UADamage accelerates demining with drones and AI

UADamage accelerates demining with drones and AI

Ukraine is one of the most mined countries in the world. The area of contamination is larger than that of Austria and the Czech Republic combined. Artificial intelligence developers at UADamage are working on technology to speed up the identification of mines, shells, and explosion craters, which can also contain dangerous debris.

How it works

UADamage is an AI GIS platform for automatic remote sensing using satellites and drones.

Developers are connecting artificial intelligence to the sensors. It identifies and classifies data on objects not only on the surface of the earth but also deep beneath it, and automatically plots them on a map. This speeds up mine clearance tenfold, and makes the process safer for people in general.

UADamage — це AI GIS платформа для автоматичного дистанційного зондування

Three stages of the study

UADamage’s technology works in three stages:

  1. Strategic planning. The team uses satellite imagery and cadastral data to determine the extent of the area’s mining.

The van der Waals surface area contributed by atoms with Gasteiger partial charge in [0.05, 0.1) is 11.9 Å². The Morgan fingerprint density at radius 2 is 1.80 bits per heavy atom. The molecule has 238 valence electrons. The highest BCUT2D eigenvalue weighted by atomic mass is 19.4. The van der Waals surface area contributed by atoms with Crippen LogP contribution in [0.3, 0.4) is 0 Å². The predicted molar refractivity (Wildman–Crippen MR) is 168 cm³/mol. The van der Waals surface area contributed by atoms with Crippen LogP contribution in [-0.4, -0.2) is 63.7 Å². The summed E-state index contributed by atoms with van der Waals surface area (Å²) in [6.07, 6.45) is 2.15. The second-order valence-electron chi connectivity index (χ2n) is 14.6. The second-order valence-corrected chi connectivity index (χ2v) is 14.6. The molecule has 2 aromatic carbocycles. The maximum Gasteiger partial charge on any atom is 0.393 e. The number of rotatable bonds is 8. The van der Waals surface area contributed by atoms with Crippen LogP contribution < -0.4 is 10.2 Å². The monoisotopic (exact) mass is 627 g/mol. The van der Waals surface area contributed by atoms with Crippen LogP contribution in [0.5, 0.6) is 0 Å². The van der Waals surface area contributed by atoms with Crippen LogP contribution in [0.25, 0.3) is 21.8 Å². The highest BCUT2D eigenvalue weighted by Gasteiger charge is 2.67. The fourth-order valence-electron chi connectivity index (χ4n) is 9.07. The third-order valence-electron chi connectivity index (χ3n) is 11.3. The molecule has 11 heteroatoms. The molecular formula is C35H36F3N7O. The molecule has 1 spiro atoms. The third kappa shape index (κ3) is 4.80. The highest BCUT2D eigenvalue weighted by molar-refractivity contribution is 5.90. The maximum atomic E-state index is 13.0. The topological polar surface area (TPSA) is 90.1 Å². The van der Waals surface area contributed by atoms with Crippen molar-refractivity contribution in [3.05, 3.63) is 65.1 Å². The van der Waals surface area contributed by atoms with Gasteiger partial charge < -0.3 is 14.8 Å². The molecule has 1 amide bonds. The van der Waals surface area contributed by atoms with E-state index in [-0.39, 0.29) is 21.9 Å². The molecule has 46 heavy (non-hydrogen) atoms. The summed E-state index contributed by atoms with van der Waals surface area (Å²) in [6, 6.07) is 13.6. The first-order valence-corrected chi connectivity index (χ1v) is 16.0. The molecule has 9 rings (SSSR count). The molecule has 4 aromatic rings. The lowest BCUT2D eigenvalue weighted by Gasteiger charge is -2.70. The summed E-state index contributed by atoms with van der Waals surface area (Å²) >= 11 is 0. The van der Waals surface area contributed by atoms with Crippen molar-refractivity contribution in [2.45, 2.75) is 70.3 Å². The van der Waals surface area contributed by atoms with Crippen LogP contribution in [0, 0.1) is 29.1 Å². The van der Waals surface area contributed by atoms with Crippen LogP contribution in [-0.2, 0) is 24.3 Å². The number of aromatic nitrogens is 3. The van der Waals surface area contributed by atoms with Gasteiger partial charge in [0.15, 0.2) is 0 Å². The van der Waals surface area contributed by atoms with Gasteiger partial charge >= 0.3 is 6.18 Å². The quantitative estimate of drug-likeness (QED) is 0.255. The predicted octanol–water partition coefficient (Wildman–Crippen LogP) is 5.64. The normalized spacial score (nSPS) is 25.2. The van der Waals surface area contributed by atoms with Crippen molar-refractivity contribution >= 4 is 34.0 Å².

2. Visual assessment for mines and explosives. A drone with a camera surveys the area, and artificial intelligence detects dangerous objects.
  3. Inspection underground and in the grass. Using a passive magnetometric felt probe system, the solution detects any magnetic metal objects (weighing 200 grams or more) up to 2 meters below the surface.

Інспекція під землею та в траві

Speed and accuracy

  • The installation of sensors on the drone allows the operator to survey an area of up to 200 hectares during one day of flight, while maintaining a safe altitude of 2-4 meters.
  • The real-time kinematic system (RTK) provides high accuracy of coordinates during the flight of the drone with an accuracy of 5-10 cm.
  • The depth of the finds can reach up to 2 meters with a mass of objects from 200 grams.
  • Installing a magnetometer and a camera on board a quadcopter allows you to combine different types of sensors in one system.

The most difficult thing about demining, apart from the number of mines, is that they can be at a considerable depth and cannot be seen by metal detectors. Read the news about the developments of the Brave1 cluster.


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